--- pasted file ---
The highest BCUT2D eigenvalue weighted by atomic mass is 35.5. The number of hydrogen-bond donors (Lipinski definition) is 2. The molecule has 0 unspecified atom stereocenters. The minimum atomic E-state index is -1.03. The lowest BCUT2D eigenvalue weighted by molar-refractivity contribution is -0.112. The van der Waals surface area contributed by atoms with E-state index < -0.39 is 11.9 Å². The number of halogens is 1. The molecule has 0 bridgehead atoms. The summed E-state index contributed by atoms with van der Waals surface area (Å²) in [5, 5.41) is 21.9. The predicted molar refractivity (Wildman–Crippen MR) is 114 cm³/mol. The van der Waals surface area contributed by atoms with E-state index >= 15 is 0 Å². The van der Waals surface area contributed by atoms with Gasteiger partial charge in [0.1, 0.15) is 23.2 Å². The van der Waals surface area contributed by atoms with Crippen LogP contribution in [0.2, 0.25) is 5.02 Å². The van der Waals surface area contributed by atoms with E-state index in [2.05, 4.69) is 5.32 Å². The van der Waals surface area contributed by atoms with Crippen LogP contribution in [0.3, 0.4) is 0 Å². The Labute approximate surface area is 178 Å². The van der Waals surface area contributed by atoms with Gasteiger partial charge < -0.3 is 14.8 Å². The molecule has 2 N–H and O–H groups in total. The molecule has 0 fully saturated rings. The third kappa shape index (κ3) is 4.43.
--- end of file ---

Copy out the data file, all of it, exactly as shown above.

The highest BCUT2D eigenvalue weighted by atomic mass is 35.5. The number of hydrogen-bond donors (Lipinski definition) is 2. The molecule has 0 unspecified atom stereocenters. The minimum atomic E-state index is -1.03. The lowest BCUT2D eigenvalue weighted by molar-refractivity contribution is -0.112. The van der Waals surface area contributed by atoms with E-state index < -0.39 is 11.9 Å². The number of halogens is 1. The molecule has 0 bridgehead atoms. The summed E-state index contributed by atoms with van der Waals surface area (Å²) in [5, 5.41) is 21.9. The predicted molar refractivity (Wildman–Crippen MR) is 114 cm³/mol. The van der Waals surface area contributed by atoms with E-state index >= 15 is 0 Å². The van der Waals surface area contributed by atoms with Gasteiger partial charge in [0.1, 0.15) is 23.2 Å². The van der Waals surface area contributed by atoms with Crippen LogP contribution in [0.2, 0.25) is 5.02 Å². The van der Waals surface area contributed by atoms with E-state index in [2.05, 4.69) is 5.32 Å². The van der Waals surface area contributed by atoms with Crippen LogP contribution in [0.3, 0.4) is 0 Å². The Labute approximate surface area is 178 Å². The van der Waals surface area contributed by atoms with Gasteiger partial charge < -0.3 is 14.8 Å². The molecule has 2 N–H and O–H groups in total. The molecule has 0 fully saturated rings. The third kappa shape index (κ3) is 4.43.